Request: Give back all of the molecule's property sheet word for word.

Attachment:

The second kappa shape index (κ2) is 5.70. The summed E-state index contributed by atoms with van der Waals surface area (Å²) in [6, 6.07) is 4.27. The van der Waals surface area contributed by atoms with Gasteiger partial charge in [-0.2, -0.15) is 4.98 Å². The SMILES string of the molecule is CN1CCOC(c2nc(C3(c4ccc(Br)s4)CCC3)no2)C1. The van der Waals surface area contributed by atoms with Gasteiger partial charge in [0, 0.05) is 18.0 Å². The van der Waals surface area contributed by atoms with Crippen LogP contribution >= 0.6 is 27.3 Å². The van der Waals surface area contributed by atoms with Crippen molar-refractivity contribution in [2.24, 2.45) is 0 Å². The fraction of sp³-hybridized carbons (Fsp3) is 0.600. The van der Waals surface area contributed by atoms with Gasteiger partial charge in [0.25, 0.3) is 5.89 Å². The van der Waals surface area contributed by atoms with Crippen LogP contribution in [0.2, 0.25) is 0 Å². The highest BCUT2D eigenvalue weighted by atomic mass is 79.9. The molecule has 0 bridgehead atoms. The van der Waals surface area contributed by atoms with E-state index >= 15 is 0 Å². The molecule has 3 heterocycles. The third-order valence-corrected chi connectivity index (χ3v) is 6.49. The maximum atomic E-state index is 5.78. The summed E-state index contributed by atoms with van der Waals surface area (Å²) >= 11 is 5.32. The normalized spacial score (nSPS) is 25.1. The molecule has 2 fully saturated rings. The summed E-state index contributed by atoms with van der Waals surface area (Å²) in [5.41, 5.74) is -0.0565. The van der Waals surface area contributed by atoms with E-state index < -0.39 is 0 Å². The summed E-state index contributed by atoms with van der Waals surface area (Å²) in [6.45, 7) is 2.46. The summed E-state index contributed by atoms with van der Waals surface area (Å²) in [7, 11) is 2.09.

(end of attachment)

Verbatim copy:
The second kappa shape index (κ2) is 5.70. The summed E-state index contributed by atoms with van der Waals surface area (Å²) in [6, 6.07) is 4.27. The van der Waals surface area contributed by atoms with Gasteiger partial charge in [-0.2, -0.15) is 4.98 Å². The SMILES string of the molecule is CN1CCOC(c2nc(C3(c4ccc(Br)s4)CCC3)no2)C1. The van der Waals surface area contributed by atoms with Gasteiger partial charge in [0, 0.05) is 18.0 Å². The van der Waals surface area contributed by atoms with Crippen LogP contribution >= 0.6 is 27.3 Å². The van der Waals surface area contributed by atoms with Crippen molar-refractivity contribution in [2.24, 2.45) is 0 Å². The fraction of sp³-hybridized carbons (Fsp3) is 0.600. The van der Waals surface area contributed by atoms with Gasteiger partial charge in [0.25, 0.3) is 5.89 Å². The van der Waals surface area contributed by atoms with Crippen LogP contribution in [0.2, 0.25) is 0 Å². The highest BCUT2D eigenvalue weighted by atomic mass is 79.9. The molecule has 0 bridgehead atoms. The van der Waals surface area contributed by atoms with E-state index >= 15 is 0 Å². The molecule has 3 heterocycles. The third-order valence-corrected chi connectivity index (χ3v) is 6.49. The maximum atomic E-state index is 5.78. The summed E-state index contributed by atoms with van der Waals surface area (Å²) >= 11 is 5.32. The normalized spacial score (nSPS) is 25.1. The molecule has 2 fully saturated rings. The summed E-state index contributed by atoms with van der Waals surface area (Å²) in [5.41, 5.74) is -0.0565. The van der Waals surface area contributed by atoms with E-state index < -0.39 is 0 Å². The summed E-state index contributed by atoms with van der Waals surface area (Å²) in [6.45, 7) is 2.46. The summed E-state index contributed by atoms with van der Waals surface area (Å²) in [7, 11) is 2.09.